Do Antibiotics Harm the Baby?


Dear Midwife,
Hi. I am 29 weeks pregnant. At 28 weeks + 2 days, I visited my doctor because I felt pain somewhere in vagina. He made an ultrasound examination and noticed that uterus was slightly tensed; then he found out that I was dilated 1 finger. He prescribed Hexoprenaline which I take 4 times a day (each is 0.2 mg). Then I took urine and blood test. I wasn't surprised because of low level of erthrocytes because this is something that follows me from the beginning, but urine test result was very bad. 18-20 leukocytes, there was a sign (+) which means there is a bacteria or infection of the urinary tract. My doctor gave me an antibiotic and after seven days I will repeat the urine test.

Are there any consequences for the baby because I am taking these medicines. This is my second baby, and I really prefer life without chemicals and medicines. I take them only if I really have to. Therefore I am concerned how these medicine will reflect on the fetus development.

What could be the reason for this situation. Is something wrong with me or with the baby? On the ultrasound, the baby's parameters are regular and everything is in accordance with the age of pregnancy. On the other hand, I really work hard and have an extremely stressful job. I work in the office 8 hours or work on the field (driving my car in rural and hilly areas on extremely bad roads). I believe that this job caused all this problems and my stupidity for acting like I am not pregnant and I can do everything others can.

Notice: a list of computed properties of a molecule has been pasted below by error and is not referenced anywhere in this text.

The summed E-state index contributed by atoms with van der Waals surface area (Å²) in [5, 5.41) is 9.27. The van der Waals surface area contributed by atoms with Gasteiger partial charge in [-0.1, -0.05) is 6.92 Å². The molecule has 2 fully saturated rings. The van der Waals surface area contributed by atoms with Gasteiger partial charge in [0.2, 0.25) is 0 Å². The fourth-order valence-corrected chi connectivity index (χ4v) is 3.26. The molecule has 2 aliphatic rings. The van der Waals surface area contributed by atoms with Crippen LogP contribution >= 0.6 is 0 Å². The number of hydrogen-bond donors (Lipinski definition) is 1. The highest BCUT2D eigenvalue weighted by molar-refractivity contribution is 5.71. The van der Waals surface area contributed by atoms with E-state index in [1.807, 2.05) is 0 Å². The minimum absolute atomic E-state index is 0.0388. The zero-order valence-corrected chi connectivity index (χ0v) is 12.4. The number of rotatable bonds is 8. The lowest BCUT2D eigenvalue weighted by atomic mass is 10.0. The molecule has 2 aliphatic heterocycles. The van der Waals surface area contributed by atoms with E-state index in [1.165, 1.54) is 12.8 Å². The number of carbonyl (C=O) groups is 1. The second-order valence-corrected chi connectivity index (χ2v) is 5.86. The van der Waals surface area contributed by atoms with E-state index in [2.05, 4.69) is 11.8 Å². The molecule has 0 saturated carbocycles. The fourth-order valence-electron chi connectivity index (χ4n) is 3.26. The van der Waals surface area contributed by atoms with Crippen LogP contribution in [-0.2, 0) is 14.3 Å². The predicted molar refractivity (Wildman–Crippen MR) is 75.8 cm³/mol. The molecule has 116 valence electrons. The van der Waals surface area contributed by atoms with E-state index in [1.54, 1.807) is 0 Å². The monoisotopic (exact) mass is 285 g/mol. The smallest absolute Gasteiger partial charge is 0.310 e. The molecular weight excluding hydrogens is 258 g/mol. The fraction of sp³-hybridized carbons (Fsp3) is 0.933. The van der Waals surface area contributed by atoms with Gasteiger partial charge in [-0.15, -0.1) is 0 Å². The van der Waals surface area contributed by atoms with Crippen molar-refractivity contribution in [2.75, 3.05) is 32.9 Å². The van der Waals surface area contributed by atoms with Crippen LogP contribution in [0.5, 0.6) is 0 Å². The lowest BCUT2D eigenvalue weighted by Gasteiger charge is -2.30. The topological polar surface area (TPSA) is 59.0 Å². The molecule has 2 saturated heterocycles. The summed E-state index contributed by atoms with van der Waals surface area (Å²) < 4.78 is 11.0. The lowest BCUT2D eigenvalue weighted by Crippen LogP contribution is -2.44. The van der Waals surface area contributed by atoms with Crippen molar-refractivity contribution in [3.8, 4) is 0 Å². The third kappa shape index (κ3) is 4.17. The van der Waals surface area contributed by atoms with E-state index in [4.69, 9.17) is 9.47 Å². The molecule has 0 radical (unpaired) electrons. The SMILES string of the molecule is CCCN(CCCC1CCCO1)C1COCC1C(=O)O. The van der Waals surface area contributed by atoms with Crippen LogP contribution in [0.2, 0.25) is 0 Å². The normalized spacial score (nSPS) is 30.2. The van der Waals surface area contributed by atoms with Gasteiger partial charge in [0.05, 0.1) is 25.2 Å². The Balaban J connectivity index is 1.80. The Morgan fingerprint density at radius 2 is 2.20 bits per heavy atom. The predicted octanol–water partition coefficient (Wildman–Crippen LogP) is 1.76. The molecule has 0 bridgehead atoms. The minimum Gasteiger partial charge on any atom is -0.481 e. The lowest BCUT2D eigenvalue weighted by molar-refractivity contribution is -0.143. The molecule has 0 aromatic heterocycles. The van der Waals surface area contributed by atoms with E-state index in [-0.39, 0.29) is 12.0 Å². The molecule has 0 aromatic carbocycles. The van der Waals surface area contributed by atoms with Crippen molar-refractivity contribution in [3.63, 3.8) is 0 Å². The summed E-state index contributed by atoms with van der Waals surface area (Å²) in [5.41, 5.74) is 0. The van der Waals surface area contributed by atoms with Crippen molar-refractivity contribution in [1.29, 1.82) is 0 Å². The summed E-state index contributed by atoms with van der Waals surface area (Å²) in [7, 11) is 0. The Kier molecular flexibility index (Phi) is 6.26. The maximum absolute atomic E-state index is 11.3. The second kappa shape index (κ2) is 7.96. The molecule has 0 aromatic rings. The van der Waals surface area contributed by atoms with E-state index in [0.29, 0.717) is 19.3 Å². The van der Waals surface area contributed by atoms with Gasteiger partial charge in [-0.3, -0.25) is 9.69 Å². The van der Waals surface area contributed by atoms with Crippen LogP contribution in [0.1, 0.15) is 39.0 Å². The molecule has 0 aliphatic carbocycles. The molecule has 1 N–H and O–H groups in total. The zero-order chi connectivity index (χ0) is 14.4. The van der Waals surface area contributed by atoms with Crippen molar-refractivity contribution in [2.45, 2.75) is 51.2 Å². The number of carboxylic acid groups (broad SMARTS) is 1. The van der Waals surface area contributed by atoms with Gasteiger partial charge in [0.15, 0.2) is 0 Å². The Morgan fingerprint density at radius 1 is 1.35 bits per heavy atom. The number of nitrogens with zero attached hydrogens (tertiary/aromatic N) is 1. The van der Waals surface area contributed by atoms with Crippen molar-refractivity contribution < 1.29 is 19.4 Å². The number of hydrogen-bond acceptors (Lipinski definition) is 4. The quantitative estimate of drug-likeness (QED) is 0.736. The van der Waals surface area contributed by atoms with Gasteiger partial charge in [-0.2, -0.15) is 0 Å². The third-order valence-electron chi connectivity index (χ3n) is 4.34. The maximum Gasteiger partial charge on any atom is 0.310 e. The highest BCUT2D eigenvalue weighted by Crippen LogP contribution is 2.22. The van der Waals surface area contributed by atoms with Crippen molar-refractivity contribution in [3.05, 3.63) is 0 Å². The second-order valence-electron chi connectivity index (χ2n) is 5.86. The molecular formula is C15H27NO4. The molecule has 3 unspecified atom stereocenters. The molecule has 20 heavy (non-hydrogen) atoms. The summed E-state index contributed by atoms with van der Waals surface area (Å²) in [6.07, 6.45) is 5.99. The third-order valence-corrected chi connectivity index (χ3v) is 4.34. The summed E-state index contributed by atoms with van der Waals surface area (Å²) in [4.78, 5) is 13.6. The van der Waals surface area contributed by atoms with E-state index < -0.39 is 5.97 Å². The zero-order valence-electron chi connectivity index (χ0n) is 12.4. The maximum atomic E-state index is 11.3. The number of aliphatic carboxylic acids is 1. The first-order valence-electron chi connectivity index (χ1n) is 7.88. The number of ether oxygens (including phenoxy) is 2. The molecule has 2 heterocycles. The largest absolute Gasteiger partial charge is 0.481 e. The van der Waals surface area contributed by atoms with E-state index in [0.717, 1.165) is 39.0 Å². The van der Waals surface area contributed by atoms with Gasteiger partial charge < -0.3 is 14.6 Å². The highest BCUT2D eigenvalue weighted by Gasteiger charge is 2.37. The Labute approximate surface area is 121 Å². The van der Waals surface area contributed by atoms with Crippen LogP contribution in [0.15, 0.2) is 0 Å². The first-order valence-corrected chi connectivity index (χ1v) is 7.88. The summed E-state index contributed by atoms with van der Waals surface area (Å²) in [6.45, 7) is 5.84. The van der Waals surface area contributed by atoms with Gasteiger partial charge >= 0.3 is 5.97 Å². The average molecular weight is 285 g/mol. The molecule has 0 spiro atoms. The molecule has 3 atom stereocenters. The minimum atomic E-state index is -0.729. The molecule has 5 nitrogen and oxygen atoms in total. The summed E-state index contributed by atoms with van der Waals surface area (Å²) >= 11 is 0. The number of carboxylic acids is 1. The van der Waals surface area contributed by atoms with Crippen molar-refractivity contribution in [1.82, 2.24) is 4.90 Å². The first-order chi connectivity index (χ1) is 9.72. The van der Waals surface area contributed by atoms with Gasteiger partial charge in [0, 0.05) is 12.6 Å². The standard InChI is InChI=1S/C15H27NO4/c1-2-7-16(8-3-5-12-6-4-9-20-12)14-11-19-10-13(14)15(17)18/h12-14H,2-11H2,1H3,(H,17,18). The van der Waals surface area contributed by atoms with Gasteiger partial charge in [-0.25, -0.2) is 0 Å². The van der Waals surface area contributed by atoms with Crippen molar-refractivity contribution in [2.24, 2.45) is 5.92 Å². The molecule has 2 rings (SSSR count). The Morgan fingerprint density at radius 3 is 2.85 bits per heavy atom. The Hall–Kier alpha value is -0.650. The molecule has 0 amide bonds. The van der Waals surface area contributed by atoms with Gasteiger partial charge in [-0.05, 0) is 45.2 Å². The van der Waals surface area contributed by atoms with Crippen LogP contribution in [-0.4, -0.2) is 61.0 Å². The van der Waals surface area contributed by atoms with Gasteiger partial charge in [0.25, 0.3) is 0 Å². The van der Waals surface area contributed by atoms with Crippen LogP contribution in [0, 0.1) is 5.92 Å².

Bladder infections should be treated promptly during pregnancy, as they can quickly become much more serious and endanger the life of the mother and baby. As far as we know, the antibiotics do not hurt the baby.

There are lots of reasons why the infection may have started, and most of them are not in your control. All you can do to prevent these infections is to be sure to wipe from front to back every time and drink lots of water.

-- Cynthia, CNM

Cynthia Flynn

Cynthia Flynn, CNM. PhD, is the General Director of the Family Health and Birth Center which provides prenatal, birth, postnatal, gynecological and primary health care to underserved women and their families in Washington, D.C. Recently Cynthia served as Associate Professor of Nursing at Seattle University. There she not only taught, but remained in full scope clinical midwifery practice at Valley Medical Center where she cared for pregnant and birthing women, and practices well-woman gynecology, family planning, and treatment of sexually transmitted diseases.

Cynthia founded Columbia Women's Clinic and Birth Center, where she took care of pregnant women and infants up to two weeks of age and attended both birth center and hospital births. Before Cynthia earned her CNM, she worked as a registered nurse in labor and delivery and postpartum and is a certified Doula and Doula trainer.